My grandfather, Maxwell Grossman, was a practical man. He had started our family’s business—the Massachusetts Envelope Co.—in 1910, and built it by building strong relationships. He also knew when to cut a deal, even with his competitors.When his second son—my father—was born in 1919, my grandfather walked into the rival Boston Envelope Co. to see the owner, Edgar McCallum. My grandfather said, “Mr. McCallum, I have a cigar for you. My wife has just given birth to our second lovely boy.”
Edgar McCallum said, “Have you decided what to name him, Max?”
“Well, no, we haven’t,” he replied.
Mr. McCallum said “Max, if you name him after me, if you name him Edgar, I’ll give you $100.”
And so it was that my father’s name became Edgar. A hundred dollars was a lot of money to a family business in 1919.
The business consisted then of a one-room office and a small printing press. My grandfather would solicit orders from local businesses for custom envelopes, then print and deliver them. To him, the secret of success was simple. When I was 15 he told me: “Steve, there are only three rules in business that count. Rule number one is: Get the order. Rule number two is: Get all you can for the goods. Rule number three is: Collect the dough.”
Today it takes more than that to beat out our competitors. As president of our company, I still try to nurture strong relationships—with family members, employees, suppliers, and customers. But I learned in business school that, in a commodity market such as envelopes, you can set yourself apart in only one of two ways—by offering the lowest prices, or the best service. We are not large enough to undercut prices, so we have succeeded in growing faster and more profitable than others in our industry by offering unparalleled service, and by marketing our company as a service firm, not merely a supplier.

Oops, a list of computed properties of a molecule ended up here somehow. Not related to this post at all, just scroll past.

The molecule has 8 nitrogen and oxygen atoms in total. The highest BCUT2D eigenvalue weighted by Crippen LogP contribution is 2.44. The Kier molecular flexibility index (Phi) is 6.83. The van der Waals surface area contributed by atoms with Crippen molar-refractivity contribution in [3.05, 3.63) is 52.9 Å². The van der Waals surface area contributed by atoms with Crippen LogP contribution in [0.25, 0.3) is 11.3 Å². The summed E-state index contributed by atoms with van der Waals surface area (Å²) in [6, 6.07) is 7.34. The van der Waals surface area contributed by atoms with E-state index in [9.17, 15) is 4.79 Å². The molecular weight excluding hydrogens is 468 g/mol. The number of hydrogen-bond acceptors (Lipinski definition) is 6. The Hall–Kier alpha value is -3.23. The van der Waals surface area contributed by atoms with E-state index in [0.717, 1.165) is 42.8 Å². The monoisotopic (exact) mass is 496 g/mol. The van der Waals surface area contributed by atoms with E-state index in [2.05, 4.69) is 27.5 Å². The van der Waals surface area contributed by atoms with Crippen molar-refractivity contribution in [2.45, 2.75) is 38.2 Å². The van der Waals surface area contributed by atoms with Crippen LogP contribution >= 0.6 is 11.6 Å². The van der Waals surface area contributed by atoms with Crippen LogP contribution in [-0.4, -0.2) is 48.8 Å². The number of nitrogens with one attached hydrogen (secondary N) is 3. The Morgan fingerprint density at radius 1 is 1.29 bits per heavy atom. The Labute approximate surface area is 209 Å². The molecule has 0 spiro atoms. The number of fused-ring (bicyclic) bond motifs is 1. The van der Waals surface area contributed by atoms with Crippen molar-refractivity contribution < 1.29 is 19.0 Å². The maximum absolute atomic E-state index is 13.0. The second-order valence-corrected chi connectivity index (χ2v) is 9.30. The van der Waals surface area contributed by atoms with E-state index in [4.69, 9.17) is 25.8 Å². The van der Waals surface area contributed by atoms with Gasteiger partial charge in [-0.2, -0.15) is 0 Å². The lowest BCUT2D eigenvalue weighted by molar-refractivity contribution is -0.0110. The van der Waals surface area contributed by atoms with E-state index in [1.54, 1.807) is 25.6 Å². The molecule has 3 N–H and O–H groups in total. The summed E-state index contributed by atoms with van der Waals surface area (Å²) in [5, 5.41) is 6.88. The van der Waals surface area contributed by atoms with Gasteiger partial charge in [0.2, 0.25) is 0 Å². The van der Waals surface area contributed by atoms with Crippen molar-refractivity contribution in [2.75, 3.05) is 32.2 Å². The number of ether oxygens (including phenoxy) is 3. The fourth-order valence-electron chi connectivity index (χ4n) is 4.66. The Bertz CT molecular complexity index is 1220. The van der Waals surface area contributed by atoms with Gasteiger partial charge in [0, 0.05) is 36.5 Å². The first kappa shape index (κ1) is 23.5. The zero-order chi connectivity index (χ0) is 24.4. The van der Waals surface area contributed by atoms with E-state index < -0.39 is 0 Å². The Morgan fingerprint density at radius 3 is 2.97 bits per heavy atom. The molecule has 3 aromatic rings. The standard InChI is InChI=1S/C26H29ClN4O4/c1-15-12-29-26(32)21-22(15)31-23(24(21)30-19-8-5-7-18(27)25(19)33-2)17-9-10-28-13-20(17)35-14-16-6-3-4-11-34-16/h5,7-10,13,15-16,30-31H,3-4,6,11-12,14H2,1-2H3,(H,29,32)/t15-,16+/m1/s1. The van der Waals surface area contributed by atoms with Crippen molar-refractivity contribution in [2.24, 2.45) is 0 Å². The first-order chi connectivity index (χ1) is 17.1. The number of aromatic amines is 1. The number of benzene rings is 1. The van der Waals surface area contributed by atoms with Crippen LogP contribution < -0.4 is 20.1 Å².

Good service depends on developing close relationships, a skill my grandfather passed on to my father and my uncle Jerry, both of whom joined the business in the1930s. During that time, my grandfather had become very interested in political life, and when World War II started he took leave from the company to become a Dollar-a-Year Man for President Roosevelt. He volunteered his time, as did other businessmen, to help administrate the war effort (they were paid a token $1 a year). He worked in the Office of Price Administration, then went on to other public positions after the war ended. He never returned to the Massachusetts Envelope Co.
My father and uncle ran the business for a long time. They could have used help, but my father never pushed me or my siblings to join the company. He always told me to do whatever I wanted with my life. He said, “I will never give you a pile of cash, because I’ve never seen anybody come out of a family business with a lot of money in their pocket who ever amounted to anything. But you will always have this business to turn to if you want it.”